For example, the Supreme Council for the Islamic Revolution in Iraq, that's supported by Iran. The U.S. that obviously has the problem. (UNINTELLIGIBLE) Iraqi National Congress has also come in with criticism. But what you're seeing on the ground here are those two groups and the Kurds from Telabani, the Patriotic Union of Kurdistan's side and the KDP, the Kurds really on the ground here. They have about 70,000 troops. That's not to say they're about to start, you know, pushing their forces towards Kirkuk and Mosul under these airstrikes which have just begun.
But what they are saying is look, we do have support. The various groups do have support in the Shiite areas and particularly in the Kurdish areas, those Kirkuk and Mosul cities, let's use us more. Let's use our resources more. Let the opposition really have some sort of a profile in trying to ferment popular uprising, not just in the south, like we're seeing in Basra, but also in the north.
I do know from briefings that I've had over the past 24 hours with a key Kurdish intelligence official that they're very, very involved with things like target identification. I am told that these airstrikes we're seeing in the Chamchamal area are partly due to Kurdish intelligence helping U.S. forward air controllers who have come in with special forces, part of the special force deployment. They're helping identify those targets.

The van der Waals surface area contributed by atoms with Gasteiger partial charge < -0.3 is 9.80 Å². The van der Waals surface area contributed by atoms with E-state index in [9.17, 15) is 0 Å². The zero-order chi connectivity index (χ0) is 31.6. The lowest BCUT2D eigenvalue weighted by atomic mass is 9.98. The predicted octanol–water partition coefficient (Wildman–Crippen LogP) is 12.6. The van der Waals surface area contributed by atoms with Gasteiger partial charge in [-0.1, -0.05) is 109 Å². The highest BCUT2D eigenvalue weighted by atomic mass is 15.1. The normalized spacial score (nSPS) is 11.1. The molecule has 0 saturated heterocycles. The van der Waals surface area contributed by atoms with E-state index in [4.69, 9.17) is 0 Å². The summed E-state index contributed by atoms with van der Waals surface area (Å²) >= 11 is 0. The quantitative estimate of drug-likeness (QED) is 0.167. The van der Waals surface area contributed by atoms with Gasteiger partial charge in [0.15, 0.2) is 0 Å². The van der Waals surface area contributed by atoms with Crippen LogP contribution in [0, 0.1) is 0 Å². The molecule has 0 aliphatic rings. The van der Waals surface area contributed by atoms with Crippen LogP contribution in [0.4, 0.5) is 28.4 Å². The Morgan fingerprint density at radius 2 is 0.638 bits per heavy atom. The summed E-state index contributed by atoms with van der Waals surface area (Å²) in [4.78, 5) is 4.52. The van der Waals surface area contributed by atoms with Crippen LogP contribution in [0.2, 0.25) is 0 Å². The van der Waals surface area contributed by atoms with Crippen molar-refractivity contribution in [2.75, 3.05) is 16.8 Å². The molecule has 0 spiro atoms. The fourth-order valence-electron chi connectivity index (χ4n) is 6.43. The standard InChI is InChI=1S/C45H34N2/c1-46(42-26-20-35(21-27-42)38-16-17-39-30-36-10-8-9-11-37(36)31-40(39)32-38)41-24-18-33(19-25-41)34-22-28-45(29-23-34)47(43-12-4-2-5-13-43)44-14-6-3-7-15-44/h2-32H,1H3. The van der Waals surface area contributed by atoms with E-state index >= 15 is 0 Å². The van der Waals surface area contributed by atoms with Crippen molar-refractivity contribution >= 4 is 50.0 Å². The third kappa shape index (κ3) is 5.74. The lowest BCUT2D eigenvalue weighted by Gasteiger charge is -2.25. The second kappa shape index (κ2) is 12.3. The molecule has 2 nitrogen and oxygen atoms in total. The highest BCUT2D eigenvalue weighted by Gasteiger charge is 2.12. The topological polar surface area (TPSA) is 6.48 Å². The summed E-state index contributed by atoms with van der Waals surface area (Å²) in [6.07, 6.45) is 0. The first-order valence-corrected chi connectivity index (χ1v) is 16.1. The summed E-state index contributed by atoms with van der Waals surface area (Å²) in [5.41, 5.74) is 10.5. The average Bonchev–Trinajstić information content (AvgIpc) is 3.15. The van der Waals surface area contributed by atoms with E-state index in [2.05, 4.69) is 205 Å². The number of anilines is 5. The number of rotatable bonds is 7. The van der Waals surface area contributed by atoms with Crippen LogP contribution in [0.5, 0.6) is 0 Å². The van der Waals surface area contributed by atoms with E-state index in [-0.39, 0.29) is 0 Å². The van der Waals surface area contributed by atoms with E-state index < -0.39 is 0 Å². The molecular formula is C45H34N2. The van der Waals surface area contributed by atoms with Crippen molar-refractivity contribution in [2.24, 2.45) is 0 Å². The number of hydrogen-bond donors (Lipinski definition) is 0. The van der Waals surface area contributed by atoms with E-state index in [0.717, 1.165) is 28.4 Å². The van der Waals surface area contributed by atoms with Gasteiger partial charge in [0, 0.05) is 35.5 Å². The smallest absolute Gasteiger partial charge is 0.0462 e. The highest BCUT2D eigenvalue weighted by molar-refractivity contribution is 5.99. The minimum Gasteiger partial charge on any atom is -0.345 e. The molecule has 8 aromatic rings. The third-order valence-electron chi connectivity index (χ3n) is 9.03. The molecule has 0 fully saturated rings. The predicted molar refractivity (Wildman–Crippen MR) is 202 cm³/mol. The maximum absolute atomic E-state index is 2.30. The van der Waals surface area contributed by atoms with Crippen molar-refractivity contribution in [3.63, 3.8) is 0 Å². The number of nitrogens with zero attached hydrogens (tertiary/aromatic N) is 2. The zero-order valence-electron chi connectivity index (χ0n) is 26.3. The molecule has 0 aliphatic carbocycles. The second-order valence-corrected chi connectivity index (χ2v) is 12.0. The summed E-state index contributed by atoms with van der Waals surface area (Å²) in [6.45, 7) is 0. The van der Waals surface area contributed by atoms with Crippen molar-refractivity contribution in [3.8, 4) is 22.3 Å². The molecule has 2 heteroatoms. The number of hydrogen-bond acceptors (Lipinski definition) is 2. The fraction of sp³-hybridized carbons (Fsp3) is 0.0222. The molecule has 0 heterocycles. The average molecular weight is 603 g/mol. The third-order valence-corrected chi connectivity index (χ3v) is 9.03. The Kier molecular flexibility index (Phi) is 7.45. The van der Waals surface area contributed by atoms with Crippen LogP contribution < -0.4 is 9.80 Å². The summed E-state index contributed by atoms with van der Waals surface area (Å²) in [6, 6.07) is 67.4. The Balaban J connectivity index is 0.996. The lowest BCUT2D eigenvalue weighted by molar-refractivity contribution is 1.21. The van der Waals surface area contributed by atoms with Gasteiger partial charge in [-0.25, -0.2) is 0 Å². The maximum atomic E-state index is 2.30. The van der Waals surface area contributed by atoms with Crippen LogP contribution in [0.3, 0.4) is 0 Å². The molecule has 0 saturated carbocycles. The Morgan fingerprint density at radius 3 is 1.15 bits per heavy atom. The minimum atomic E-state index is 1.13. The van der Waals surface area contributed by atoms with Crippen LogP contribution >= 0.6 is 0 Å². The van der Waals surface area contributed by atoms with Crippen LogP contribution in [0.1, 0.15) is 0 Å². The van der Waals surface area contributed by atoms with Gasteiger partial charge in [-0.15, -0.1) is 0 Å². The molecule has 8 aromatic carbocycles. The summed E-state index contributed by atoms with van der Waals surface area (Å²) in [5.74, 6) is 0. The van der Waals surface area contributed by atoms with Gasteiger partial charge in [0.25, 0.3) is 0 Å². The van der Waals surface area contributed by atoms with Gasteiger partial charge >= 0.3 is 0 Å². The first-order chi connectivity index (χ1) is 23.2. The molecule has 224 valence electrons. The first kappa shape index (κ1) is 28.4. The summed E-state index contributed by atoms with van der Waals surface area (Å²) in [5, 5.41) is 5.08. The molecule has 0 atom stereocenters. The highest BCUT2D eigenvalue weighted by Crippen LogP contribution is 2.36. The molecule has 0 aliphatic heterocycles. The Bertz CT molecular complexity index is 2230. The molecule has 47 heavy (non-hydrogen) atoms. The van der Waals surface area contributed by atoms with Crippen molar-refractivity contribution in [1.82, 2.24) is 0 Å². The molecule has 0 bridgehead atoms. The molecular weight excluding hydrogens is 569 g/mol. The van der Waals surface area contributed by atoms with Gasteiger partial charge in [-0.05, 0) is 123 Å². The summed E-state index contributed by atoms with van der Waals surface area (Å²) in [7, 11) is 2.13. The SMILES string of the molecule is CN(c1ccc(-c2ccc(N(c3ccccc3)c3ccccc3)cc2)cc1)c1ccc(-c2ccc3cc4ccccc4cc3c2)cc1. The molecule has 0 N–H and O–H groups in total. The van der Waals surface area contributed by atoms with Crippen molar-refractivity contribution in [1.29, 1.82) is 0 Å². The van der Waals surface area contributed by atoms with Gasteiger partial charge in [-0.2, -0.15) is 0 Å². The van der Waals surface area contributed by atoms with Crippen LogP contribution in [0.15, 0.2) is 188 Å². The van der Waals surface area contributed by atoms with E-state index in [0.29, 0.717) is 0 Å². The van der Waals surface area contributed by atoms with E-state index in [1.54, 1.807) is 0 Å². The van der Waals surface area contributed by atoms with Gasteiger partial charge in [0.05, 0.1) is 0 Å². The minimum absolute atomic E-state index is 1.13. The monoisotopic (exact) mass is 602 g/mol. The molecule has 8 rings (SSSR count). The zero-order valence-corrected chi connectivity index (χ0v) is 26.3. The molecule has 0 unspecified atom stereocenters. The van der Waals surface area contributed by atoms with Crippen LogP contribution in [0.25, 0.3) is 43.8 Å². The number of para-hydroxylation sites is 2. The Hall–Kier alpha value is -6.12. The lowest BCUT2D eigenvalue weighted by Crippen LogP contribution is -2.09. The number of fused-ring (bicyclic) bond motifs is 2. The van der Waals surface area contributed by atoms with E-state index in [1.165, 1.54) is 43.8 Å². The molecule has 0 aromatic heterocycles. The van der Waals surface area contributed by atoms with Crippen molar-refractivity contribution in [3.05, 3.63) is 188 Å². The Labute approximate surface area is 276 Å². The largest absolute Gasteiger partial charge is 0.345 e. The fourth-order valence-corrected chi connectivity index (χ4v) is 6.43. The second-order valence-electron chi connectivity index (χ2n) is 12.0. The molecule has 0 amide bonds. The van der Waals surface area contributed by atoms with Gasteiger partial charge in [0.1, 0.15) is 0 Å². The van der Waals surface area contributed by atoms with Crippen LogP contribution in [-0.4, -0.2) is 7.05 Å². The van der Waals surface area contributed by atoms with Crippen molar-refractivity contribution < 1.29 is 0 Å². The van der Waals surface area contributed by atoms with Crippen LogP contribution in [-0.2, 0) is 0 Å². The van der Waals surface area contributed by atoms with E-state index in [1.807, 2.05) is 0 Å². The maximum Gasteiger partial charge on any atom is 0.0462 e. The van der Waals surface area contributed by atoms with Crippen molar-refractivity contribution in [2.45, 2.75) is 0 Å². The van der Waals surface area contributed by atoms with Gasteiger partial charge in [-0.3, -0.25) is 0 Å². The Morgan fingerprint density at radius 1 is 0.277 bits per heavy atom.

We also understand from Kurdish intelligence sources that they're helping to encourage defections in those three Iraqi army cores of 120,000 soldiers who man the northern front. I don't think, certainly not in the short term, because there is not the U.S. strength on the ground here in terms of men and equipment. We're not going to see this northern front open up in any dramatic sense in the near future. But we're certainly seeing a lot of activity in terms of airstrikes we've seen today. Kevin sites reporting in some detail on that over the past few hours, but also much going on behind the scenes.
And I think that if you listen to what the Kurds are saying, they say this northern front remains a crucial part of the overall war strategy to defeat Saddam Hussein. Because as the forces from the south move up towards Baghdad, if you have pressure against Saddam Hussein's forces here at the same time, it really is like a nutcracker that will eventually, you know, create...
SADLER: ... the destruction of Saddam Hussein's regime -- Anderson.
COOPER: All right. Brent Sadler in Kalak, thanks very much. And reporting that pressure is largely at this point an air pressure, no boots on the ground, as they say, from coalition forces so far in the north.
CAROL COSTELLO, CNN ANCHOR: Not yet.